Pritchard's brilliant mix of romance and satire may have a heart made of cactus, but it goes down like hot Indian fry bread dipped in honey. "Shouldn't one live one's romance, not read about preposterous imaginary ones?" muses Prudence True Parker, college prof and single mom shortly before romance novelist Digby Deeds (aka Mildred Crawley) bequeaths her the last 40 plot lines from his bestselling Savage Passions series as a reward for passing him toilet paper in a lavatory. Parker, author of one award-winning book, hasn't written anything in years, but has mounting bills and a 17-year-old daughter to support, so she accepts. Then Parker meets gorgeous Ray Chasing Hawk, Comanche artist (and former porno films soundtrack composer), a self-styled "Lord of the Southern Plains," 14 years her junior. Although Hawk likes to bite rather than kiss and says, "[Y]ou are so white you glow in the dark," he's soon sharing Parker's Arizona nest, painting, modeling and preparing to become a Sun Dancer. Meanwhile, a parade of vividly drawn characters, including Hawk's fellow Sun Dancers, invade Parker's white-bread life as Hawk teaches Parker that "savage" love bears little resemblance to the novels she's been secretly writing. Pritchard's quicksilver ability to blend biting social/political commentary with a rueful analysis of relationships makes this lesson in true romance an absolutely sage-scented delight. Agent, Joy Harris. (Mar. 16)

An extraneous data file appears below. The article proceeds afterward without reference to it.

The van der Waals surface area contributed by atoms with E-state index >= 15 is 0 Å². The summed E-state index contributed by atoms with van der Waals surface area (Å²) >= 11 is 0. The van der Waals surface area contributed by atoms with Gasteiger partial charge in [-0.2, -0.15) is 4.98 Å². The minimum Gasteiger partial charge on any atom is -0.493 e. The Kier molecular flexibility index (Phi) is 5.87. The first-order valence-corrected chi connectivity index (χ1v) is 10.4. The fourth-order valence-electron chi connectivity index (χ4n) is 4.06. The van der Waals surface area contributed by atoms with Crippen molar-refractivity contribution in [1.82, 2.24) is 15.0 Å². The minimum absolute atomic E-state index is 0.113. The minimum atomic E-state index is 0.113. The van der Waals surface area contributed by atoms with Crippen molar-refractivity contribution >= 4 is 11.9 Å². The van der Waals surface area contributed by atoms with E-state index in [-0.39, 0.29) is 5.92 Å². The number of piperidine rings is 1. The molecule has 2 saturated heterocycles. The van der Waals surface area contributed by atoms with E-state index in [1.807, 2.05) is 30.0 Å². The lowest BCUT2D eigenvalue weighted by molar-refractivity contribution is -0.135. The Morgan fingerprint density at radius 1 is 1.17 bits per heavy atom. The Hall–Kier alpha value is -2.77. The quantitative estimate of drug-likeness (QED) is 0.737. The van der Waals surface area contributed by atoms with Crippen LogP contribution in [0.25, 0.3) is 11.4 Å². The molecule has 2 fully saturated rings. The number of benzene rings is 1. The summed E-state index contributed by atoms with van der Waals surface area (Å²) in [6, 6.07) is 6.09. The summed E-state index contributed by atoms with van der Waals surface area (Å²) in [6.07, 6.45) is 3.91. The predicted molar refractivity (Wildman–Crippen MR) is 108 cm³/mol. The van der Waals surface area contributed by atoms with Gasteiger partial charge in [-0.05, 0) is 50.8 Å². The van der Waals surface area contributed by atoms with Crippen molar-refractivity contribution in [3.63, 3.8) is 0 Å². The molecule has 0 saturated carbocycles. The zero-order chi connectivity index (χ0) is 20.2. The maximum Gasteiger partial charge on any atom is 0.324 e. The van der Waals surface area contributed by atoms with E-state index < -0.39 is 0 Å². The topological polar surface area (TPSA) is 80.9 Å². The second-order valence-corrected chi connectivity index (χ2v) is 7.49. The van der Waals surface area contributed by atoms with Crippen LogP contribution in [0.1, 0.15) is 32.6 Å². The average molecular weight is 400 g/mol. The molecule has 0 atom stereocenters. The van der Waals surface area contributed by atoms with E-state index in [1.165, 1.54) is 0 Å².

Forecast: The author of three story collections ( The Instinct of Bliss, etc.) and two novels ( Phoenix and Selene of the Spirits), Pritchard has won two Pushcart prizes and the Flannery O'Connor Award. Readers of literary fiction who eschew romance will go for this one, while the jacket art, a close-up of an archetypal Romantic Times couple in a clutch, will draw romance fans.